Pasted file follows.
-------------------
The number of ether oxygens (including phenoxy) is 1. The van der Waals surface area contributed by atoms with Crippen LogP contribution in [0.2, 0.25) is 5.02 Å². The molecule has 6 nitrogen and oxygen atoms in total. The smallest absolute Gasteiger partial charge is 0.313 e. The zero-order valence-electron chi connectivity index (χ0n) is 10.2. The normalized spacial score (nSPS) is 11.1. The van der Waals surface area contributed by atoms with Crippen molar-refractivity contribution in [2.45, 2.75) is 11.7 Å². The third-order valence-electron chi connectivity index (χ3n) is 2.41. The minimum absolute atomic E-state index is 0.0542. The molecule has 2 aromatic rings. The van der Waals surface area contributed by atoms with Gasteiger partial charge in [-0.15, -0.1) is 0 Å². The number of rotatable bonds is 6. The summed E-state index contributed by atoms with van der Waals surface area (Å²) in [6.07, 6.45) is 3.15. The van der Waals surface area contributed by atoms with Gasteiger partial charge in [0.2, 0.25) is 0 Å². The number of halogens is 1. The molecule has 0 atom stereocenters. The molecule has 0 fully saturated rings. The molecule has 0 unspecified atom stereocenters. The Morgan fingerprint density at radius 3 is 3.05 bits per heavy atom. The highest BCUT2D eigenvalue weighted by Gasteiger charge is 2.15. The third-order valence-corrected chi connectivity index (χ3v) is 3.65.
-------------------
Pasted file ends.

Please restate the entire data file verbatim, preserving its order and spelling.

The number of ether oxygens (including phenoxy) is 1. The van der Waals surface area contributed by atoms with Crippen LogP contribution in [0.2, 0.25) is 5.02 Å². The molecule has 6 nitrogen and oxygen atoms in total. The smallest absolute Gasteiger partial charge is 0.313 e. The zero-order valence-electron chi connectivity index (χ0n) is 10.2. The normalized spacial score (nSPS) is 11.1. The van der Waals surface area contributed by atoms with Crippen molar-refractivity contribution in [2.45, 2.75) is 11.7 Å². The third-order valence-electron chi connectivity index (χ3n) is 2.41. The minimum absolute atomic E-state index is 0.0542. The molecule has 2 aromatic rings. The van der Waals surface area contributed by atoms with Gasteiger partial charge in [-0.15, -0.1) is 0 Å². The number of rotatable bonds is 6. The summed E-state index contributed by atoms with van der Waals surface area (Å²) in [6.07, 6.45) is 3.15. The van der Waals surface area contributed by atoms with Gasteiger partial charge in [0.2, 0.25) is 0 Å². The number of halogens is 1. The molecule has 0 atom stereocenters. The molecule has 0 fully saturated rings. The molecule has 0 unspecified atom stereocenters. The Morgan fingerprint density at radius 3 is 3.05 bits per heavy atom. The highest BCUT2D eigenvalue weighted by Gasteiger charge is 2.15. The third-order valence-corrected chi connectivity index (χ3v) is 3.65.